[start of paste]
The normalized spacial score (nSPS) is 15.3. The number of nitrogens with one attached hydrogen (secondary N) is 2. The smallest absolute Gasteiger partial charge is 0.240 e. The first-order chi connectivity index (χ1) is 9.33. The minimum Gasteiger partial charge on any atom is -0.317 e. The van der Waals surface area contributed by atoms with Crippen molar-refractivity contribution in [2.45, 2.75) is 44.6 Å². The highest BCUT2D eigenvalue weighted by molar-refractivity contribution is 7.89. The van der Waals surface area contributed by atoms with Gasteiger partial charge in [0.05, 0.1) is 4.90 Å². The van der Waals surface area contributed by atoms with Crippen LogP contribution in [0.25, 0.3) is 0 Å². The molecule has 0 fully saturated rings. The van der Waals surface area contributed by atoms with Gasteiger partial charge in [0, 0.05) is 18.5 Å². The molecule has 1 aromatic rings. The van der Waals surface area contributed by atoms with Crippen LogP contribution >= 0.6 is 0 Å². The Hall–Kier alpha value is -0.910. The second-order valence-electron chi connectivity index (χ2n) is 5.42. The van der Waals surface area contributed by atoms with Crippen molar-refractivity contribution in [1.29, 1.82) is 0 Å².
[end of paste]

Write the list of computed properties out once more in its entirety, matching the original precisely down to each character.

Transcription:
The normalized spacial score (nSPS) is 15.3. The number of nitrogens with one attached hydrogen (secondary N) is 2. The smallest absolute Gasteiger partial charge is 0.240 e. The first-order chi connectivity index (χ1) is 9.33. The minimum Gasteiger partial charge on any atom is -0.317 e. The van der Waals surface area contributed by atoms with Crippen molar-refractivity contribution in [2.45, 2.75) is 44.6 Å². The highest BCUT2D eigenvalue weighted by molar-refractivity contribution is 7.89. The van der Waals surface area contributed by atoms with Gasteiger partial charge in [0.05, 0.1) is 4.90 Å². The van der Waals surface area contributed by atoms with Crippen LogP contribution in [0.25, 0.3) is 0 Å². The molecule has 0 fully saturated rings. The van der Waals surface area contributed by atoms with Gasteiger partial charge in [0, 0.05) is 18.5 Å². The molecule has 1 aromatic rings. The van der Waals surface area contributed by atoms with Crippen LogP contribution >= 0.6 is 0 Å². The Hall–Kier alpha value is -0.910. The second-order valence-electron chi connectivity index (χ2n) is 5.42. The van der Waals surface area contributed by atoms with Crippen molar-refractivity contribution in [1.29, 1.82) is 0 Å².